and a strengthened focus on assurance and performance to make sure that performance matters.

And last, but not least, it's really important that we manage the engagement adoption and the change process so that all of this work leaves a lasting legacy.

So, starting from the left of the screen, I'll just take you through this. 

We have established a Collaborative Taskforce which has a balanced membership between TMR and industry membership. 

So, through the taskforce TMR and industry are completing a joint charter for collaboration, which we expect will apply to all projects and across the broader supply chain.

This piece of work is really important, and actually sets the expectations for the cultures and behaviours we want to see in our sector. 

It's pretty exciting stuff.

More recently, work also kicked off on a collaborative procurement and contracting model.

You can see that in the middle of that diagram there - it is early days but the joint TMR and Industry working group are really making fantastic progress.

There's really strong commitment to this work.

We've developed five KRAs – it's in the blue area there, and the KRAs themselves which are on the right hand side of the slide.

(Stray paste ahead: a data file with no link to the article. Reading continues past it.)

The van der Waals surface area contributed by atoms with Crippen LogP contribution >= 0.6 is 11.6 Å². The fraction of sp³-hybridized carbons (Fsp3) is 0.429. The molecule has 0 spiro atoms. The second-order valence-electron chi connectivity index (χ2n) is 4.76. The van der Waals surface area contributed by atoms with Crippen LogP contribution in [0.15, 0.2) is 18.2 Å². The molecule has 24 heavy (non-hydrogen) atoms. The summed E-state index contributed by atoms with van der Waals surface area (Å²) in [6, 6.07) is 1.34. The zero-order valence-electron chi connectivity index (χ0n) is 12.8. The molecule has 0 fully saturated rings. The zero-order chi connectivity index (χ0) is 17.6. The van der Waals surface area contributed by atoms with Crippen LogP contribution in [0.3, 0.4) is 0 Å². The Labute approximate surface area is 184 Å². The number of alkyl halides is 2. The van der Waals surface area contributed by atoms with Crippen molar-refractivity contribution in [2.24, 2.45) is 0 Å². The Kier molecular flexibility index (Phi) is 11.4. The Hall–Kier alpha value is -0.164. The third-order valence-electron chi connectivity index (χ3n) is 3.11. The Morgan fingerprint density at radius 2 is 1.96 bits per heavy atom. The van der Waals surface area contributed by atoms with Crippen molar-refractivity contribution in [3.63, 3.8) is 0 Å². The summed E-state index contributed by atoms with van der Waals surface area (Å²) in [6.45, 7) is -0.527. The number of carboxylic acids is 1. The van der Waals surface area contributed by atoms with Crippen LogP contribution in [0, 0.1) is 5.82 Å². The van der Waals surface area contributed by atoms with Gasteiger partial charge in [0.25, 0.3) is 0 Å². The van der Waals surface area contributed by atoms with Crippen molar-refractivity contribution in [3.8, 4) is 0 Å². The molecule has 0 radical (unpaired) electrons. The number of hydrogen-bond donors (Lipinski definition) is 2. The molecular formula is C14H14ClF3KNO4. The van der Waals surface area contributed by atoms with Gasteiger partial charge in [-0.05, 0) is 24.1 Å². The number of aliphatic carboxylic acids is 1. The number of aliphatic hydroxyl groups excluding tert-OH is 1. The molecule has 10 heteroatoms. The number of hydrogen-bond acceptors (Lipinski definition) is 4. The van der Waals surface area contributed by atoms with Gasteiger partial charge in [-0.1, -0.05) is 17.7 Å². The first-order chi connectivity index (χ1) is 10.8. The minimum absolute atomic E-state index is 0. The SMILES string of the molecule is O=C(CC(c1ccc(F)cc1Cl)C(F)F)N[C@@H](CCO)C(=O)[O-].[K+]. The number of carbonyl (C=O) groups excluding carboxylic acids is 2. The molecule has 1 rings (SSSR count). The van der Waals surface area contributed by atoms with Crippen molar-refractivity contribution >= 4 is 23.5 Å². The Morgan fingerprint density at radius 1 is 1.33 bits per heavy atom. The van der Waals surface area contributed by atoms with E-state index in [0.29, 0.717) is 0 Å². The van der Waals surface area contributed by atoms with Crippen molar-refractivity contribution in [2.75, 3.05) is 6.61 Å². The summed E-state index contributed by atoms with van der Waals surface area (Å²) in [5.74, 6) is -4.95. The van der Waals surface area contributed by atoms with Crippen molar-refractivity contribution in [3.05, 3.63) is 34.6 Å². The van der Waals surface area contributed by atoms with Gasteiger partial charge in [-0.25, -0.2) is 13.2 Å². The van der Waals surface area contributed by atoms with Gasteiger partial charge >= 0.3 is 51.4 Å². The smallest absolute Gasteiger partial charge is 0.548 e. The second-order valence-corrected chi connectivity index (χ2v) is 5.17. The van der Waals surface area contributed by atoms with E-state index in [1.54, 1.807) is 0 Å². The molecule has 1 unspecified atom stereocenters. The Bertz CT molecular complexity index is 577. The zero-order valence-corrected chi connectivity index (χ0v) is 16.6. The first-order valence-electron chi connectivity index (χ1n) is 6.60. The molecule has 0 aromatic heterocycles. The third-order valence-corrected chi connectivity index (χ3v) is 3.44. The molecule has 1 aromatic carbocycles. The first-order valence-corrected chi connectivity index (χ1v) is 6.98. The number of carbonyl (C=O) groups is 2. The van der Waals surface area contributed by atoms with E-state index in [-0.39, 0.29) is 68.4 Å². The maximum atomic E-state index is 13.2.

We're introducing these KRAs on our major projects over $100 million 

We're starting with the current Centenary Bridge Upgrade project. 

So, the KRAs will be structured to motivate contractors to aspire to providing more quality local jobs, safer workplaces, use of local suppliers and manufacturers, advancing infrastructure sustainability outcomes and optimising project delivery

Each KRA is going to be supported by performance measures, with enhanced reporting requirements and assurance processes to ensure the standards and outcomes expected are met and are delivered.

So, the first KRA, KRA 1 Quality Jobs will include the Best Practice Industry Conditions, or the BPIC as I said before, and it will outline the standard for best practice.

TMR will be ensuring that performance on its projects counts. 

So, I'm in this orange area now, A strengthened approach to performance and reporting is being stood up in TMR through a dedicated team who will measure and monitor contractor performance against these KRAs.

Performance matters for prequalification – and this information will feed into that process.

And last, but by certainly no means least, is the focus on making sure all of the work that TMR and industry are doing, leaves a legacy and leaves the sector in a better state than when we started.

So, this session is a small part of that actually.